How Library of Congress's Digital Copyright Exemptions Affect E-Books

A Sony e-Book
A Sony e-Book

As electronic books become more of a mainstay thanks to Amazon's (AMZN) Kindle and Apple's (AAPL) iPad, the publishing industry must address one of the thorniest issues of a digitally inclined reading world: How do they protect their books from pirates without alienating loyal customers who just want to read their e-books when they want to, wherever they want to?

Finding an answer that satisfies both sides of the equation just got a lot more complicated, thanks to the Library of Congress's newest edict with respect to exemptions from the Digital Millennium Copyright Act, or DMCA, which governs how companies large and small go after those who willfully flout copyright and copy-protection.

Rules Relaxed Every Three Years

Every three years, the Library of Congress relaxes the rules on what digital lock-cracking situations are actually legally okay, and while the biggest stir surrounds their approval of jailbroken iPhones and the right to upload short DVD clips for non-commercial use, this cycle also directly affects e-books, whose market share of the entire book industry now hovers around 9% to 10%.

Specifically, the Librarian of Congress points to a specific category class that has caused endless teeth-gnashing in the book world. That category is text-to-speech, which is a godsend for readers who are blind or have other disabilities affecting their ability to read. When Amazon first released the Kindle 2 in February 2009, the device featured text-to-speech capability that infuriated big publishers, because they said that text-to-speech for e-books would cannibalize audiobook sales. Amazon capitulated, and all subsequent Kindles disabled the text-to-speech function.

Nearly 18 months later, e-book sales far outpace audiobook sales anyway, and the departments of Education and Justice suggested in a strongly worded joint missive that schools using Kindle devices on campus should be deterred from doing so because the devices -- lacking text-to-speech capability -- essentially discriminate against disabled students.

Relaxing the Rules for Text to Speech

Now the Librarian of Congress has delivered another nail in the anti-TTS coffin, ruling that digital rights management, or DRM, should be relaxed for "literary works distributed in e-book format when all existing e-book editions of the work (including digital text editions made available by authorized entities) contain access controls that prevent the enabling either of the book's read-aloud function or of screen readers that render the text into a specialized format."

Or in plain English: Enabling text-to-speech on an e-book is fine if that's the only edition available, and in fact, such enabling should be the norm, not the exception. This means that if there's a way to flip the proverbial switch on an e-reader to get text-to-speech working, then go right ahead.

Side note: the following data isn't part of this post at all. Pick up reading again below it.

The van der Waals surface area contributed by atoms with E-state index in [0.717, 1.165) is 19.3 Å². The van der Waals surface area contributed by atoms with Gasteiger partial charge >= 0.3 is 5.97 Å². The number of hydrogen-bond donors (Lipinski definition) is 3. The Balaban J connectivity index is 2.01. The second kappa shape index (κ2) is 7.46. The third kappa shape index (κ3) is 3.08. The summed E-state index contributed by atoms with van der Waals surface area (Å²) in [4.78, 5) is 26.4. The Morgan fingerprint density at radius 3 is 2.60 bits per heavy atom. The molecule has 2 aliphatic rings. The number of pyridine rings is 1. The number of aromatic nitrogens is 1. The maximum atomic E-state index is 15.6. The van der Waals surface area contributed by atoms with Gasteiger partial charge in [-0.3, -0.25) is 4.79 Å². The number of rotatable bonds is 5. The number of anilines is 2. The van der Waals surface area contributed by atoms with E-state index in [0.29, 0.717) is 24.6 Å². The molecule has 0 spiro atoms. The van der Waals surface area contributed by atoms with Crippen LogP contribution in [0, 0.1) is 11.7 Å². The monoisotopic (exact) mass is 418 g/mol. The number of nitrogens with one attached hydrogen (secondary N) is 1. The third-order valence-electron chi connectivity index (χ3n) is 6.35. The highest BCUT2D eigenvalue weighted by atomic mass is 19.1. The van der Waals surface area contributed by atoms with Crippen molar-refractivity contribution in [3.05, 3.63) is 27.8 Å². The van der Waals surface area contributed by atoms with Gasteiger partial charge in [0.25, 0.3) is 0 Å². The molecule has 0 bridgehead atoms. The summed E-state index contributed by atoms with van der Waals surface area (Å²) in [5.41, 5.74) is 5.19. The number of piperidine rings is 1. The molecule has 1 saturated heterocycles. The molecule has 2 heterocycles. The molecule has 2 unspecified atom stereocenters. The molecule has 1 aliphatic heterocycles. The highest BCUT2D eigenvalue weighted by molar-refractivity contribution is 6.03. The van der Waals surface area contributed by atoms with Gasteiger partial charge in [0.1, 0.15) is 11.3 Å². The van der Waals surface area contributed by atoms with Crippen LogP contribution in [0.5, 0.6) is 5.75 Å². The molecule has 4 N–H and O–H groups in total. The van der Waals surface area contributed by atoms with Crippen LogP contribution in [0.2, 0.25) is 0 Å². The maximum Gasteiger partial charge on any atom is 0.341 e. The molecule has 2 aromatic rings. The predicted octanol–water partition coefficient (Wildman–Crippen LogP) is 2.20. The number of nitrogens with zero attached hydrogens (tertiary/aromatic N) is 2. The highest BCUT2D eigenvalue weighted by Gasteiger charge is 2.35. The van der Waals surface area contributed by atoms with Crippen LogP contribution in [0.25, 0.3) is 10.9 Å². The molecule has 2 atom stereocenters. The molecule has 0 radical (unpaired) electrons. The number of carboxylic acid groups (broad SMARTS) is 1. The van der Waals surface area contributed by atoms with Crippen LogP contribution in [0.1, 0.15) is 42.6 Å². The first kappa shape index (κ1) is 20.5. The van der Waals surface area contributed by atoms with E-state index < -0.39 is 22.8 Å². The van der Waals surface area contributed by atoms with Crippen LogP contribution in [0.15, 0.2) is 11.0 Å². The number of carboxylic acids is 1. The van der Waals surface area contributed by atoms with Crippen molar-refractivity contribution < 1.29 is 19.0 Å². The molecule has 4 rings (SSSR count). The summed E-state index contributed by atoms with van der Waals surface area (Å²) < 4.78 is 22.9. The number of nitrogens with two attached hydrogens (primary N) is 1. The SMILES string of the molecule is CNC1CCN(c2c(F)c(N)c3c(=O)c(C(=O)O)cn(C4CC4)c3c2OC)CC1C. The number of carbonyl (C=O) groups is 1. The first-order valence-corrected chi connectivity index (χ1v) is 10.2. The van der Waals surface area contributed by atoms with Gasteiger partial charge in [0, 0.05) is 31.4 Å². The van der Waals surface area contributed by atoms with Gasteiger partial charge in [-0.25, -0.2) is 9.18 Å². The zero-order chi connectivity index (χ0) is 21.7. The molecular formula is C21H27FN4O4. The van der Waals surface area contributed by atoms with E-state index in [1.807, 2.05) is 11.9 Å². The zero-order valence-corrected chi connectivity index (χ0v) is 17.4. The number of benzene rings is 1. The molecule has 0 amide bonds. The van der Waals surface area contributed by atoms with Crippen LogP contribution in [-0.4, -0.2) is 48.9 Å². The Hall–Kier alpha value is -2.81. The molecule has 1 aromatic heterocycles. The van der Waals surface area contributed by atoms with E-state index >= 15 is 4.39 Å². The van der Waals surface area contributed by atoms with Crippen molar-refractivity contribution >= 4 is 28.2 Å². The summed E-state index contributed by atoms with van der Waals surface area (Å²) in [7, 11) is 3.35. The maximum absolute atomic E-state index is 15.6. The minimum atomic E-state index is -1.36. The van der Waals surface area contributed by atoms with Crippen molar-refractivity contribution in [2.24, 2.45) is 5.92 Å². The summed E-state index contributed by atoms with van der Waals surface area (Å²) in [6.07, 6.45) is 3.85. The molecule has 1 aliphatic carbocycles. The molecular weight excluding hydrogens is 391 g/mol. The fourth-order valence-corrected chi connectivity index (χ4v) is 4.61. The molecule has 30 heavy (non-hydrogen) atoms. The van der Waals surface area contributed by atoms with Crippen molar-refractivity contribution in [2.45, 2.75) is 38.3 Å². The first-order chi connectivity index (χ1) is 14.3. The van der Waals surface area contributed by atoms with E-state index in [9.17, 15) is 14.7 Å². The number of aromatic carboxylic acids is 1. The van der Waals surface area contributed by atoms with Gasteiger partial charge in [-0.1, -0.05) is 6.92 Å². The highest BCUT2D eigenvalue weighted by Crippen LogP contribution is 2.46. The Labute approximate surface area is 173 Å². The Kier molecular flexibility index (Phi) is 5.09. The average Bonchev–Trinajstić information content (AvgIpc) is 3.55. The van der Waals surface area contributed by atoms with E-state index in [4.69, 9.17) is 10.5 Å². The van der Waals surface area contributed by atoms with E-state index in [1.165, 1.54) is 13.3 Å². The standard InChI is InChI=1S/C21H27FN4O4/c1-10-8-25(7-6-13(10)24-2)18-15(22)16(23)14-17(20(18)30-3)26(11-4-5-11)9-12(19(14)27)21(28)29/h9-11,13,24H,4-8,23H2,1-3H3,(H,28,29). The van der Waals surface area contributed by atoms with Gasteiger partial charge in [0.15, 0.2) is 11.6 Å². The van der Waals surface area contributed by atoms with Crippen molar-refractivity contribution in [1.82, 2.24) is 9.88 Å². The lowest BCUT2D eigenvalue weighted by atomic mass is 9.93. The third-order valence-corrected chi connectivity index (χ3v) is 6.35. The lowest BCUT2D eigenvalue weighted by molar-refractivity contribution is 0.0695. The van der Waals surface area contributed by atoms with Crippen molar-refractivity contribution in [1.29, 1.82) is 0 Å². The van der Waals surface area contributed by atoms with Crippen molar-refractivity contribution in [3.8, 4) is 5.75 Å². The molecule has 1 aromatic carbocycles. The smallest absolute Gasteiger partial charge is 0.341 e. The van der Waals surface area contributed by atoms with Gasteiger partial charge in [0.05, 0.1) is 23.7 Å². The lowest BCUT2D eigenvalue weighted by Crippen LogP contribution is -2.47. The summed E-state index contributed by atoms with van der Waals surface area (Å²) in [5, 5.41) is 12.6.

And as a publishing insider with legal expertise informed DailyFinance, you don't even have to be disabled to get the text-to-speech function -- it appears the Library of Congress edict "would protect anyone who is circumventing the DRM even if it is not to enable access (i.e, you don't have to be vision impaired to be protected by the exemption even if that is the basis for the exemption)."

A Big Win for Text-to-Speech

The caveat to this exemption, according to Ars Technica, is if e-book vendors "offer any sort of version that allows screen-reading or text-to-speech, even if the price is significantly higher." Customers must buy the more expensive DRM-bound version and can't choose a cheaper version that allows them to get around the digital locking restrictions. And the exemption itself has a short shelf life: the Library of Congress edicts are for three years, but because they took so long to get these new rulings out, they will have to start holding hearings on the next set of rules two years from now. If DRM circumvention to turn on text-to-speech is successfully protested, that category might disappear altogether.

Until 2012, however, the Library of Congress's missive is a big win for text-to-speech fans and for Amazon. The timing couldn't be better for the retailer, just a week removed from its announcement that it sold more e-books than hardcover books on its website and its move to garner backlist jewels from literary agent Andrew Wylie for exclusive distribution for the next two years. What's more, when that long-rumored next-generation Kindle finally appears on the market, you can be sure it will have text-to-speech.